What are your values? Do you value your independence, family, friendship, caring for others, time alone, humor, success, personal development, spirituality?

What does any of this have anything to do with losing yourself in a relationship or independence? See, these are things that matter to you. They’re part of who you are.

From the first date, most people look at the other person and immediately start judging and assessing what they believe the other person desires in a partner. They immediately try to change any part of themselves that they have decided does not fit with what they believe the person desires. Do we see the issue here?

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This is all based on assumptions. Even worse, both parties in the relationship are doing this. Therefore, I might look at a new boyfriend and decide based on my views of who he is, or what he wants, how I then need to be. Simultaneously, he is looking at me, who he believes me to be, and is changing himself to fit into that mold. Ironically, no one is their true self anymore, even though this was the person that intrigued you in the first place.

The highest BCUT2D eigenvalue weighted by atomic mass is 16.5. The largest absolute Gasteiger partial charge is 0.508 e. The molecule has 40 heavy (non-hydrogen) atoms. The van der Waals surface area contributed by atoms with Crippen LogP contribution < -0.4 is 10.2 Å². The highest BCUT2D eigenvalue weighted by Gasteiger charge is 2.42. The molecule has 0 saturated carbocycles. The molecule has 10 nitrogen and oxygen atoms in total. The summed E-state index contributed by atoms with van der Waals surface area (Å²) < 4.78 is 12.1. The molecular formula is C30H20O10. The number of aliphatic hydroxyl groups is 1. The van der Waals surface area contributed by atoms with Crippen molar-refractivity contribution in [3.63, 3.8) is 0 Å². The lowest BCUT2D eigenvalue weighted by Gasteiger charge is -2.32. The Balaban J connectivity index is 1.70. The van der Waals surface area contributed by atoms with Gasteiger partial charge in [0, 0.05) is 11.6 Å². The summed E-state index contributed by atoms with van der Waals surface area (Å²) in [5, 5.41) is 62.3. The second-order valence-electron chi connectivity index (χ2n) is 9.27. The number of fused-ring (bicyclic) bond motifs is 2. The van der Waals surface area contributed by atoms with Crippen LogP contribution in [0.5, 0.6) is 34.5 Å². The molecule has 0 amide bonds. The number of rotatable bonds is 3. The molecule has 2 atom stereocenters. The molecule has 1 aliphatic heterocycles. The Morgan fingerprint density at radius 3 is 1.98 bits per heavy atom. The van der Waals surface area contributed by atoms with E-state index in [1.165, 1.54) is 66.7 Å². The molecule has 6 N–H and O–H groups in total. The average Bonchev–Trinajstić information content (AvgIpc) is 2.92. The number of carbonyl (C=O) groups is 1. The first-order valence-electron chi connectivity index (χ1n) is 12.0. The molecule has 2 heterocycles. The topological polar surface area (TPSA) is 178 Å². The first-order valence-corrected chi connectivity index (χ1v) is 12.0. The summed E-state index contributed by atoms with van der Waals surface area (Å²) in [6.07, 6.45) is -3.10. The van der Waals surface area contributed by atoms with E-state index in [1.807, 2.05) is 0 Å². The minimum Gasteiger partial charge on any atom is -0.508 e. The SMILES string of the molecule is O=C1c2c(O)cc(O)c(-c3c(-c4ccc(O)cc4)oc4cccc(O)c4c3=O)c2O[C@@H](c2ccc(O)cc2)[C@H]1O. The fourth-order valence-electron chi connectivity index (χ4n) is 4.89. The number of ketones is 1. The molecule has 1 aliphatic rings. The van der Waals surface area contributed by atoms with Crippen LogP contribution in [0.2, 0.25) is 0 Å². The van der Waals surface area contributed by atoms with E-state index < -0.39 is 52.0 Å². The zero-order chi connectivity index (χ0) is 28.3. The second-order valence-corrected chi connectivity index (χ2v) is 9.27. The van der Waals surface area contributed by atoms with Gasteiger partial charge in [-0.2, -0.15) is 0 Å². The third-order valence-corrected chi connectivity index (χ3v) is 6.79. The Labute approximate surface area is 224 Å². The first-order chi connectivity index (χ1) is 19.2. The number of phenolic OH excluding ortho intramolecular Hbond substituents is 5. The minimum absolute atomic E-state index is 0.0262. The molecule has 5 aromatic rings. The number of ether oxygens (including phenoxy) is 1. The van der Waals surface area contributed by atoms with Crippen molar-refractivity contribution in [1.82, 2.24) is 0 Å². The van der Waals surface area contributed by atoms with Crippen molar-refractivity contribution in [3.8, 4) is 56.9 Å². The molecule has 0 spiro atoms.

What did you answer to the first questions in this section? In a relationship, are you still those things? Or do you get into a relationship and decide that the things that were most important to you are somehow less important now that you have a significant other?

Is it normal to change some things in your schedule now that you are in a relationship? Absolutely. However, when you give up all of it, you lose who you are. When “my opinion” becomes “Well, we think…” and “We like…” in a relationship, you may want to look for YOU again.

Is it normal to change some things in your schedule now that you are in a relationship? Absolutely. However, when you give up all of it, you lose who you are. Click To Tweet

Changing yourself for a relationship

Have you ever seen a friend after a long time and felt like they had suddenly “become one” with their relationship? Did they no longer seem to be the person you knew the last time you saw each other?